• Mel Wild says:

      Very well said, Anthony. I especially liked this comment.

      “Over the centuries, I don’t believe that Philosophy has ever made claims of a scientific nature; it is only in our day that some men of science have chosen to take their own “leap of faith” to declare that the pursuit of spiritual knowledge is not worth the trip… On the contrary, many of us have found that living our lives so as to discover the divine nature in all of us is in fact the whole joy and wonder of living an authentic existence.”

      To adapt what G.K Chesterton once observed, we’re in this strange situation now where it’s the scientific “disbelievers” who are the dogmatic ones making leaps of faith to defend their materialist worldview, while many of the faithful are the more open-minded, appealing to reason and logic. And, as you said, we’re finding our lives more fulfilling in the light of a more transcendent reality than some purposeless and meaningless universe where we’re not much more than organic automatons responding to stimuli and brain chemicals, enslaved to our DNA.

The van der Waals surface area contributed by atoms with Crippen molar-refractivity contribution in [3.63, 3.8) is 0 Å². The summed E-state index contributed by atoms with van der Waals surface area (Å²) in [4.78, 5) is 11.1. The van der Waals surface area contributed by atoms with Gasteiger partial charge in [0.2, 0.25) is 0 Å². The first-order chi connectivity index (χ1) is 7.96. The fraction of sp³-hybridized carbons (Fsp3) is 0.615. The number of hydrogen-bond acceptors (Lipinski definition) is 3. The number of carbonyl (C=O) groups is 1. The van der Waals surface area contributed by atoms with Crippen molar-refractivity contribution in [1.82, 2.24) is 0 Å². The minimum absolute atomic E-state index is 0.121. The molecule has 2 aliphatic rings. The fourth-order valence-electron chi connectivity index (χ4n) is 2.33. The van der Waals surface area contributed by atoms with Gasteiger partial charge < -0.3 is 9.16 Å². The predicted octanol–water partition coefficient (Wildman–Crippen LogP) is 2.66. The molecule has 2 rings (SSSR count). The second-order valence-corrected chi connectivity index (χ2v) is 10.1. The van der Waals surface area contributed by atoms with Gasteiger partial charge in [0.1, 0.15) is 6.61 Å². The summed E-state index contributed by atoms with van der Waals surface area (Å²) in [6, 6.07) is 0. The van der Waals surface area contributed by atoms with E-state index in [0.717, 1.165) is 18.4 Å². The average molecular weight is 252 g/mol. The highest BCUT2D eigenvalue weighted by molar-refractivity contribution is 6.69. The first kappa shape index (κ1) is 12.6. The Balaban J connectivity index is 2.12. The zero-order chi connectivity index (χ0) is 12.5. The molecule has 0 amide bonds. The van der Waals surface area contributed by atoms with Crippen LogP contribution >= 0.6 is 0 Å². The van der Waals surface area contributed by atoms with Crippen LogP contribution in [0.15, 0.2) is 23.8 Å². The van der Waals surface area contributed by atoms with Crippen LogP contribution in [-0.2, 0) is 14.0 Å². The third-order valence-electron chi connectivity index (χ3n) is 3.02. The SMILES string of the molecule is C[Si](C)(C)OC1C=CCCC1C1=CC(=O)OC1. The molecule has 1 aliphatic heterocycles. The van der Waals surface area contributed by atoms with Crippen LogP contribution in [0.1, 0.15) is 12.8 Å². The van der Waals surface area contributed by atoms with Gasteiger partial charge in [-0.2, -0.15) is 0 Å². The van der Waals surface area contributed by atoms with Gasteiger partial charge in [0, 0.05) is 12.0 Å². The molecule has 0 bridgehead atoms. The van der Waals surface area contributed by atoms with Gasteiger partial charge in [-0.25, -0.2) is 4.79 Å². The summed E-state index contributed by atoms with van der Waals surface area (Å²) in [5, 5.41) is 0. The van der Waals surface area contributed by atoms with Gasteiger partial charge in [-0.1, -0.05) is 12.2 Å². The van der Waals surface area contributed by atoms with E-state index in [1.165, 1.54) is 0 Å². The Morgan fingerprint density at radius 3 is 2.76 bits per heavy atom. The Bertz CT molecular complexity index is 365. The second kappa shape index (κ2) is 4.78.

• Anthony Paul says:

        Thanks Mel… I think you and many others here get it… I’ve always liked Chesterton very much; what a brilliant mind.

        In our time, I so often feel as though we who are trying to remain open to that which requires a great deal of thought, prayer, and contemplation, are caught on the horns of the dogmatic bull… science on the left and religion on the right.

  6. john zande says:

    it’s the most logically consistent argument for God of any I’ve ever seen

    Really?

    Right off the bat, it commits the fallacy of composition.

  7. Pingback: A critique of Scientism | In My Father's House